Learning from the Chains
Optical chain stores have a lot of marketing dollars and
corporate strategies in place. Find out what they're doing right.
Jerry Hayes, O.D.
According to the American Optometric Association (AOA), independent optometrists have a 36% market share of the $16 billion eyewear market (services aren't included in this number). Optical chains and superstores have a 32% market share, ophthalmologists account for 13%, opticians 9% and HMO-type clinics 10%.
While I suppose we can take some satisfaction from the fact that independent optometry is still the country's largest provider of eyewear, let's face it -- the $5 billion that chains sell is a lot of glasses and contact lenses! Love 'em or hate 'em, we have to respect the fact that they're doing something right to be that successful. The question I want to explore in this column is: What do chains offer that independents don't, and what can we learn from them?
Us and them
In my opinion, patients come back to independent O.D.s for our high level of professional care and personal service. The appeal of chains is what I'll call the "customer convenience package" of consumer awareness, location, perception of value and service and focus on fashion.
If you agree with my logic, then you'll probably agree that patients tend to be loyal to independents because of a personal relationship and they tend to do business with chains because they're perceived as more convenient and affordable. So no matter how good your professional services may be, the public likes certain things better about chains. Below are some of the reasons.
- Location. Chains get a lot of business because they're located in high-traffic areas such as malls and busy intersections. You don't have to have the hottest location in town, but it's been demonstrated that the easier it is to get to your office, the more people are going to come in.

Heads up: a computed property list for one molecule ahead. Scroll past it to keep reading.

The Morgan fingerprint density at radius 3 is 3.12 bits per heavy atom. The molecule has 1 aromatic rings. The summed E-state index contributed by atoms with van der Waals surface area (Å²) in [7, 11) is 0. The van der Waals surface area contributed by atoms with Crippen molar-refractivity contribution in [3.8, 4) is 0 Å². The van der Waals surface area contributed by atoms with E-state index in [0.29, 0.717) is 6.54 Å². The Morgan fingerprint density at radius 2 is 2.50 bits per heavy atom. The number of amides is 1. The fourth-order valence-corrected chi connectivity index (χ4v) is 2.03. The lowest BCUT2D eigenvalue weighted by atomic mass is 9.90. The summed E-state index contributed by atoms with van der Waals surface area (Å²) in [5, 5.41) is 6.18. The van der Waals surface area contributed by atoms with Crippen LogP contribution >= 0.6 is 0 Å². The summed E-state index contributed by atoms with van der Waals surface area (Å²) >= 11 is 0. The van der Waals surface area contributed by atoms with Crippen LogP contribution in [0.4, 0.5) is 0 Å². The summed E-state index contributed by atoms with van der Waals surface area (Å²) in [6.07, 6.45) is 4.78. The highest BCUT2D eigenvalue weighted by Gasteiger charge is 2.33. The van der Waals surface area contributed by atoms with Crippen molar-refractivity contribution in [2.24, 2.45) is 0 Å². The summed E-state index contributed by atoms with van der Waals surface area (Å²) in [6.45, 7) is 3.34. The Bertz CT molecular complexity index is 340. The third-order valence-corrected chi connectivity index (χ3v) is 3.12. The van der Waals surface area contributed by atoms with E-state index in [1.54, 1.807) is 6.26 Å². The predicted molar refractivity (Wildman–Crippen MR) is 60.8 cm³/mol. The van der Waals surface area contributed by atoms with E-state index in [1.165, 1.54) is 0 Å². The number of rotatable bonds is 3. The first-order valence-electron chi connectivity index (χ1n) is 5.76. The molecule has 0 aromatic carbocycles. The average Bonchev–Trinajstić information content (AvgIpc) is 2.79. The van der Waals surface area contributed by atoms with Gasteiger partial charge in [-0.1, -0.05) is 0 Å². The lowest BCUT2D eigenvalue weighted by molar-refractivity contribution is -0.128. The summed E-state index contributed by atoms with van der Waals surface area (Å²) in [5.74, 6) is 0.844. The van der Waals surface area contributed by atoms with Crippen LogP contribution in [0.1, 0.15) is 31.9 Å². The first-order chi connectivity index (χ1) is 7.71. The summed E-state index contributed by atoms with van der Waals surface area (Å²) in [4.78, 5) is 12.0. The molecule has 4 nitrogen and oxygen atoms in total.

- Convenient hours. Small towns are still the exception, but consumers in suburban and urban areas are used to shopping at all hours of the day into the night.
Although it's not realistic for most independents to be open 12 hours a day, 7 days a week, you can certainly become more competitive by offering evening hours 1 or 2 days a week plus an occasional Saturday morning.
- Service. Several major chains beautifully executed two concepts that changed eyewear retailing over the last two decades. The first was the concept of "1-hour eyeglasses."
While many O.D.s, including myself, turned our noses up at this concept because it was difficult to execute, we missed the point. There was a huge demand for better and faster service. The bottom line is: People don't like to wait. The lesson? Consumers want better service, so find a way to provide it.
- Upscale offices with an emphasis on
fashion. While independent O.D.s, again including me, were trying to enhance our images as healthcare professionals by downplaying the fashion -- and profit -- side of eyewear, major chains were succeeding with the second big concept -- high-end superstores.
In the process, we gave away the high end of the fashion eyewear business to the chain stores. Smart independent O.D.s finally figured out that they could maintain their professionalism by promoting high fashion and using those profits to build the eye health side of their practices.
It can work for you
We independent O.D.s can't emulate everything the chains do -- nor should we try. The good news is that we can definitely incorporate some of their best business strategies into our own practices. Many successful independents are already doing this.
A frequent writer and speaker on practice management issues, Dr. Hayes is the founder and director of Hayes Consulting. Call (800) 588-9636 if you need help with your
Optometric Management, Issue: June 2001